“O Heart, be at peace,” the Epic Poet slurred to a redheaded NYU urban studies major last night around midnight, somewhere in the East Village, while the Literary Man made the “drinky drinky” hand-gesture behind the Epic Poet’s back. “Because,” he continued bravely, making the line-break gestures with a chop of his hand. “Nor knave nor dolt can break / What’s not for their applause / Being for a woman’s sake. Enough if the work has seemed / So did she your strength renew. . .”
It is a foregone conclusion that poetry can help the Epic Poet “meet” women, but can it help him find true love? Without context, the Epic Poet’s gambit might have seemed desperate or even desultory. But it’s important to know that last night was March 16th, which meant that when the Epic Poet started spouting strange syllables at the improbably attentive urban studies major a few seconds before midnight, the Epic Poet was actually celebrating — in his own awkward way — Saint Patrick’s Day.
To any educated listener in the bar — such as the Literary Man — it was obvious that the Epic Poet was quoting Yeats, specifically his “Against Unworthy Praise” poem, which was published only 101 years ago. An Irish poet, at the stroke of Saint Patty’s, to a redhead nonetheless, you had to hand it to the Epic Poet: he knew how to lay it on thick. Too thick, evidently, as the redheaded urban studies major quietly turned around — mid poetry-stream — and rejoined her friends as the Epic Poet finished the poem bravely, to the rudely turned backs of the future urban planners, until the Literary Man felt bad for his friend and gently him pulled him out of the bar and into the early morning revelry of the Irish.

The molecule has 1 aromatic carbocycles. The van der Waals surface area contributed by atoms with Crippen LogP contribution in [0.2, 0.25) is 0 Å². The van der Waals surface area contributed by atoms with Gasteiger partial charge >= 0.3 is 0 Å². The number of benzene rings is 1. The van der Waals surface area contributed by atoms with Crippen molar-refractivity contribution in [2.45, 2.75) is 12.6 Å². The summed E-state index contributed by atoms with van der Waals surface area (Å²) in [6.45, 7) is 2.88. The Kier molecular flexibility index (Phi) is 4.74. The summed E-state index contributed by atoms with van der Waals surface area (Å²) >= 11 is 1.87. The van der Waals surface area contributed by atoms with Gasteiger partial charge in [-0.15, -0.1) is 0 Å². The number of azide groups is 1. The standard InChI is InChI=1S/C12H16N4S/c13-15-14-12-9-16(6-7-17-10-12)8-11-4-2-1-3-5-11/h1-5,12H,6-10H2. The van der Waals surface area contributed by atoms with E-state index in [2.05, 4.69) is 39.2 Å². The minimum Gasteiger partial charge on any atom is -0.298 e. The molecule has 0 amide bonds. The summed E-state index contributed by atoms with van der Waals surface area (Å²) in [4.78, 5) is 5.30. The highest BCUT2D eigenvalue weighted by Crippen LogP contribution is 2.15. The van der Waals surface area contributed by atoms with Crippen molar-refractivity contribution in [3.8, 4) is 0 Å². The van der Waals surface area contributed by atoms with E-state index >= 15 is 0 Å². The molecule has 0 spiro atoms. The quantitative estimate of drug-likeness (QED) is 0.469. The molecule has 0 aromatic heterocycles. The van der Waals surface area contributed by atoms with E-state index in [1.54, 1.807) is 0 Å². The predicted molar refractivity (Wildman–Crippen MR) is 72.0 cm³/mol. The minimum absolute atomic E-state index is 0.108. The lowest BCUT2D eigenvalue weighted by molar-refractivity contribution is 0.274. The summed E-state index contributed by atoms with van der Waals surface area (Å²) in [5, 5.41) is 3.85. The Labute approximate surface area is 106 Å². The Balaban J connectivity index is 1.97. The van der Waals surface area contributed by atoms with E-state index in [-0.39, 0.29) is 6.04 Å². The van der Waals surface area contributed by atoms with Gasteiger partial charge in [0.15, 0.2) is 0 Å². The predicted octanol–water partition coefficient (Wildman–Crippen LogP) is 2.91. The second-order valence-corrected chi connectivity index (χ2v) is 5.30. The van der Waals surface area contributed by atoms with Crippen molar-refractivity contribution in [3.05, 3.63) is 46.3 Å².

This week’s literary terms:
Having a hangover the day after Saint Patrick’s Day is a cliché:
an expression, idea, or element of an artistic work which has been overused to the point of losing its original meaning or effect, rendering it a stereotype, especially when at some earlier time it was considered meaningful or novel
Having a hangover the morning of Saint Patrick’s Day is foreshadowing:
a literary device in which an author suggests certain plot developments that might come later in the story.
Recommended Literary House of Spirits:
The White Horse Tavern is an excellent house of spirits located on the intersection of Hudson Avenue and 11th Street.
Honoring the Literary Irish:
William Butler Yeats as a young Literary Man:
After winning the the Nobel Prize, it’s preferable that a Literary Man’s hair become extremely white, as quickly as possible, and old Yeats perfectly exemplifies this literary aesthetic: